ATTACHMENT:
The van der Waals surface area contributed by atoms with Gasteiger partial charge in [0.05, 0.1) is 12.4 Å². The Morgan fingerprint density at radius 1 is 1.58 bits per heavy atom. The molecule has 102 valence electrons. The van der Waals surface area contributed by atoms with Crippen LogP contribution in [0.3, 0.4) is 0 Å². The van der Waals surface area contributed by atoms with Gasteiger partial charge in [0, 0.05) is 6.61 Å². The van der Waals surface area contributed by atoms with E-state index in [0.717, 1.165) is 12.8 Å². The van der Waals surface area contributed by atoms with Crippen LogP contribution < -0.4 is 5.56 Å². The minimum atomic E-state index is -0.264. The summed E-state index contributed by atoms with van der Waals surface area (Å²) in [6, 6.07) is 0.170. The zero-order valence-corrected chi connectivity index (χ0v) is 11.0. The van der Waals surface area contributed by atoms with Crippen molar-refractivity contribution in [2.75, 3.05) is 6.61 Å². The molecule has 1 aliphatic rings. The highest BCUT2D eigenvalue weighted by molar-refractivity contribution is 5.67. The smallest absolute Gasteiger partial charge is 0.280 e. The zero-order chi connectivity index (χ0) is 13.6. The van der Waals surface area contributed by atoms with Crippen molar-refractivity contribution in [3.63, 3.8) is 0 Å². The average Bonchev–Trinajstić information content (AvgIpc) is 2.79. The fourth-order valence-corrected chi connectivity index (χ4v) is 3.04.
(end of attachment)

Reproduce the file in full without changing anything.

The van der Waals surface area contributed by atoms with Gasteiger partial charge in [0.05, 0.1) is 12.4 Å². The Morgan fingerprint density at radius 1 is 1.58 bits per heavy atom. The molecule has 102 valence electrons. The van der Waals surface area contributed by atoms with Crippen LogP contribution in [0.3, 0.4) is 0 Å². The van der Waals surface area contributed by atoms with Gasteiger partial charge in [0, 0.05) is 6.61 Å². The van der Waals surface area contributed by atoms with E-state index in [0.717, 1.165) is 12.8 Å². The van der Waals surface area contributed by atoms with Crippen LogP contribution < -0.4 is 5.56 Å². The minimum atomic E-state index is -0.264. The summed E-state index contributed by atoms with van der Waals surface area (Å²) in [6, 6.07) is 0.170. The zero-order valence-corrected chi connectivity index (χ0v) is 11.0. The van der Waals surface area contributed by atoms with Crippen molar-refractivity contribution in [2.75, 3.05) is 6.61 Å². The molecule has 1 aliphatic rings. The highest BCUT2D eigenvalue weighted by molar-refractivity contribution is 5.67. The smallest absolute Gasteiger partial charge is 0.280 e. The zero-order chi connectivity index (χ0) is 13.6. The van der Waals surface area contributed by atoms with Crippen molar-refractivity contribution in [3.63, 3.8) is 0 Å². The average Bonchev–Trinajstić information content (AvgIpc) is 2.79. The fourth-order valence-corrected chi connectivity index (χ4v) is 3.04.